In July, Mr. Erdogan described that month’s return of Hagia Sophia in Istanbul, a sixth century Orthodox-church-turned-mosque-turned-museum, to the status of a Muslim house of worship as paving the way for the “liberation” of Jerusalem’s Al-Aqsa mosque, Islam’s third holiest site.

Mr. Erdogan’s office released a month later a four-minute video clip suggesting that Turkey’s quest for leadership of the Islamic world was as much a military and nationalist endeavor as it was a religious drive. Laced with martial music, the clip meshed religious and Ottoman symbolism.  Entitled Golden Apple, the clip ended with a panorama view of Al-Aqsa.

The president, who embeds his often raw nationalism in a religious mantle, can have no illusion that Jerusalem would return to Turkish rule.

Yet, by putting forward his claim, Mr. Erdogan hopes to put his quest for leadership of the Muslim world on par with that of one Turkey’s staunchest rivals, Saudi Arabia. The kingdom is home to Islam’s two most sacred cities, Mecca and Medina.

Rather than seeking to regain lost Ottoman territory, Mr. Erdogan is staking a claim to custodianship of Jerusalem’s Haram ash-Sharif or Temple Mount and Al Aqsa mosque compound that currently rests with a Jordanian-controlled religious endowment known as the Waqf.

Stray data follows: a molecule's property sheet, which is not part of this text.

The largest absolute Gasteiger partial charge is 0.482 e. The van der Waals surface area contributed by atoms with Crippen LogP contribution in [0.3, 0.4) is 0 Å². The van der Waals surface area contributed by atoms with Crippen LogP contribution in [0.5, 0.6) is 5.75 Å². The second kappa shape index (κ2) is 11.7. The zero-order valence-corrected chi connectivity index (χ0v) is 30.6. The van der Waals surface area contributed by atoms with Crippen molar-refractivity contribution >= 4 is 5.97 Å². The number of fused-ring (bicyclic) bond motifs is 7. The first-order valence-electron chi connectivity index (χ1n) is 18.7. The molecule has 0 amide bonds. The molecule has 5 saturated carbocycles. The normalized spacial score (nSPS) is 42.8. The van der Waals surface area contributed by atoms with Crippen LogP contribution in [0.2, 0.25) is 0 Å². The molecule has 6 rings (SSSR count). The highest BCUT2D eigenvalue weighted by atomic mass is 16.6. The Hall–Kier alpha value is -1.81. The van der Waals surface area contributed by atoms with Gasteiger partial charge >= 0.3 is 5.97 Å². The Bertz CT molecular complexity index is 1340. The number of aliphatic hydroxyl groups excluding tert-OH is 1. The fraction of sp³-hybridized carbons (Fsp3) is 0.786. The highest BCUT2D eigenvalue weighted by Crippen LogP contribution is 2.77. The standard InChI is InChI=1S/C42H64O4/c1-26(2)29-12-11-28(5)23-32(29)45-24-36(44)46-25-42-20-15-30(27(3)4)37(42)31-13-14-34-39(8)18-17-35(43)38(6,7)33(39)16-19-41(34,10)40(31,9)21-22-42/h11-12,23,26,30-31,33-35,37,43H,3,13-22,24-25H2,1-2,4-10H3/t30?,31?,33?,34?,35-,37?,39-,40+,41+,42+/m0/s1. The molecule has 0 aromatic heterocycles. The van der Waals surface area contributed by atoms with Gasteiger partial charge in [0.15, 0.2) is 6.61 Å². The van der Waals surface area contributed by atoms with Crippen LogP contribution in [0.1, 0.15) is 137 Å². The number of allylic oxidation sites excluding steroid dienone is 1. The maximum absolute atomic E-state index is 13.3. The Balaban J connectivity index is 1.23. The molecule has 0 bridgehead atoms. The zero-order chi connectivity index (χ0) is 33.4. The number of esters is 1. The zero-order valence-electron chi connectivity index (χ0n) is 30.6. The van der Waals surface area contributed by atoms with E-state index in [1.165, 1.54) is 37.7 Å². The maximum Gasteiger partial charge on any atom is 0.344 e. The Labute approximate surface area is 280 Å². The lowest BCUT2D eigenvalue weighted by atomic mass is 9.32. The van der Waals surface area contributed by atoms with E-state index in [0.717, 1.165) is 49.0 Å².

The president escalated his rhetoric at a moment that the Palestine Authority has reached out to Turkey as well as Qatar in the wake of the normalization of relations between Israel, the United Arab Emirates and Bahrain and a series of statements by prominent Saudi and other Gulf leaders taking President Mahmoud Abbas’ administration to task for squandering opportunities for peace with the Jewish state.

Mr. Erdogan’s claim adds to Jordan’s worries that Israel, in the wake of the formalization of its ties to Gulf states, could support Saudi ambitions to join the Hashemite kingdom, if not replace it, as the holy site’s administrator.

Israel Hayom, Israel’s most widely read newspaper that is supportive of Prime Minister Binyamin Netanyahu, quoted an unidentified Arab diplomat as saying that Saudi funds were needed to counter Turkish influence in Jerusalem.

“If the Jordanians allow the Turks to operate unhindered at the Al-Aqsa Mosque compound, within a matter of years their special status in charge of the Waqf and Muslim holy sites would be relegated to being strictly ‘on paper,’” the diplomat was quoted as saying in June.

Raed Daana, a former director of preaching and guidance at the Al-Aqsa Mosque Directorate, said in 2018, in the wake of US President Donald J. Trump’s recognition of Jerusalem as Israel’s capital, that Saudi Arabia had secretly invited Palestinian Muslim dignitaries in a bid to garner support for a Saudi role in the Waqf.